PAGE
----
Chalking With H: Multi-what?

I use words all the time that I can’t explain or define, I just know what they mean, you know? Or, at least, I think that I know what they mean. I have heard them used, and I use them. I probably learned their actual dictionary definition at some point, but I don’t remember. Dictionary definitions are just not that memorable to me. I can’t visualize them, I can’t picture the word’s meanings at all.

I mean, I can see the word written, and I usually imagine it spelled out in a funky coloured font in my brain, but there are no pictures to accompany it because I never learned any. The only way that I know how to express the words’ meanings is using other words that are similar, their synonyms and also their antonyms to describe what they are not.

This project has really got me thinking, like, A LOT, about different ways to draw ideas and concepts and things that are actually quite abstract. Some things we want to define eventually using pictures and words together are going to be quite tricky, but I am certain there will be a way. Especially if we get more and more visual thinkers involved, and you know, everybody who uses words, like, EVER, because more brainpower will drive this initiative. Diversity will help us think of innovative ways to see things, draw things, and learn things!

So anyway, let me share a little story… The other day Shiphrah and I were having were having one of our usual weekly meetings, discussing how we could improve our ‘About’ page and ways in which we can make our description and pitch for CWM more clear. We pulled out all the questions. What exactly are we doing here? Why do we want to do this? What is the goal of the project? Why is it so integral we do this initiative right now? What are we going to bring to word definitions that hasn’t been done before?

We started stumbling around words, getting tongue-tied, making everything even more confusing, but we agreed, our goal, what we plan to bring to the table, or rather the sidewalk, or the page, is a more thorough approach. We want to examine words from all angles, in all colours, to create collaborative definitions with other people using all different formats. Our definitions for words will have pictures, words, brief descriptions, long descriptions, usage, examples; they will be multi-dimensional, and multi-faceted.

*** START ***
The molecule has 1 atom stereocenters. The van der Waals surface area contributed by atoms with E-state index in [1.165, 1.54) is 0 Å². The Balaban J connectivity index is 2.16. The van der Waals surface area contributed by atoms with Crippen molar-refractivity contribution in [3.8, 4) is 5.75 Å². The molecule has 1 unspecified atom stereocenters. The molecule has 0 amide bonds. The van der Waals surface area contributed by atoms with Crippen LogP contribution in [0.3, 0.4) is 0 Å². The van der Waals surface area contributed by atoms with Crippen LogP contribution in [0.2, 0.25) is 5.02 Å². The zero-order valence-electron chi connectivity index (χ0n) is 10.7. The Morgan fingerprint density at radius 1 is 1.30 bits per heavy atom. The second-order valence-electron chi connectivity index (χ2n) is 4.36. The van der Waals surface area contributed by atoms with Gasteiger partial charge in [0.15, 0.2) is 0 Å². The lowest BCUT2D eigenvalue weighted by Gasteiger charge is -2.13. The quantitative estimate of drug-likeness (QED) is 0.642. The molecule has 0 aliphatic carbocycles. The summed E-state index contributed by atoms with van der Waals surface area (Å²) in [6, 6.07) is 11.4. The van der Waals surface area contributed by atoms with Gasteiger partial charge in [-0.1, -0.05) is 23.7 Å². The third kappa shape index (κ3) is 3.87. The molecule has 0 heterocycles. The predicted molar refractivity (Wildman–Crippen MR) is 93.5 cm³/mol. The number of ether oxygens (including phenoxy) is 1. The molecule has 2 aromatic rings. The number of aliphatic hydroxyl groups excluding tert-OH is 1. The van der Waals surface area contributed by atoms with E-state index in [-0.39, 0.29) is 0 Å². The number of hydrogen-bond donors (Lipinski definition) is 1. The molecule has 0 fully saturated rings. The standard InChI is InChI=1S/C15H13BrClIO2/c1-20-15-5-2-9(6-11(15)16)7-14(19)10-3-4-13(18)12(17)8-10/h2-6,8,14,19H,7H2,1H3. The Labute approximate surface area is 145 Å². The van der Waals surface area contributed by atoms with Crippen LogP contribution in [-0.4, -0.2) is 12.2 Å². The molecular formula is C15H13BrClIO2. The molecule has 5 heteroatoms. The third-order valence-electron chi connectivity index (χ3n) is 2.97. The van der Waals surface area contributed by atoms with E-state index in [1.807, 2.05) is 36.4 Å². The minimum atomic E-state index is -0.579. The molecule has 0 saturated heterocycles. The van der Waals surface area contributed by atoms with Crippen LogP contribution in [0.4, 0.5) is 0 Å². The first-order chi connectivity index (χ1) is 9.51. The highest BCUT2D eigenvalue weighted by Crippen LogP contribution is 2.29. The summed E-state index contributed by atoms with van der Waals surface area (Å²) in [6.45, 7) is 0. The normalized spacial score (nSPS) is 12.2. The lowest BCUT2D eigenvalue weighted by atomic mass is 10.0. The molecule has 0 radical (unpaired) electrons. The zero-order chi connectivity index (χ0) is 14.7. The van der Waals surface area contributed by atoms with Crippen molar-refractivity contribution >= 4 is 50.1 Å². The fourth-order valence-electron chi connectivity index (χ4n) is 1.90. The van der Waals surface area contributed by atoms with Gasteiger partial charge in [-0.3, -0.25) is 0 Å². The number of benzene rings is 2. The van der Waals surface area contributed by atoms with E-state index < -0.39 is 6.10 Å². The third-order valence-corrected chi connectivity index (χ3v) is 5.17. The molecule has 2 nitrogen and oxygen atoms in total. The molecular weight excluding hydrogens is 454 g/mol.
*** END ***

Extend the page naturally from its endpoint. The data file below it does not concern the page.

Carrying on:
“But how do we draw that?” Shiphrah asked.

Well, hmm, “you know, multi-fauceted! We would just draw a bunch of faucets with the words and ideas and pictures flowing out of them.”

“Heidi, it is multi-faceted not multi-fauceted!”

IMG_8051

Oops!

I couldn’t believe my mistake! How ridiculous and silly of me, I thought, my faced flushed. Then the two of us laughed and laughed. Shiphrah was not laughing at me though, we were laughing because this is why we want to do our projects: so that words become clearer, so that defining words, and picturing words especially more abstract words can be done! I don’t think I ever tried to picture the word multi-faceted before, and I don’t think I ever thought of the word containing ‘faucet’ or consisting of multiple faucets, but when I tried to switch my mind set and visualize a word that I’d never pictured before this is what happened.

But the best part was, my embarrassment only lasted a couple seconds, then I thought it was hilarious, and even exciting! The spaces that we want to create will encourage mistakes, foster learning, to picture words!!!

How would you draw multi-faceted or multi-dimensional?! I’m curious!

H

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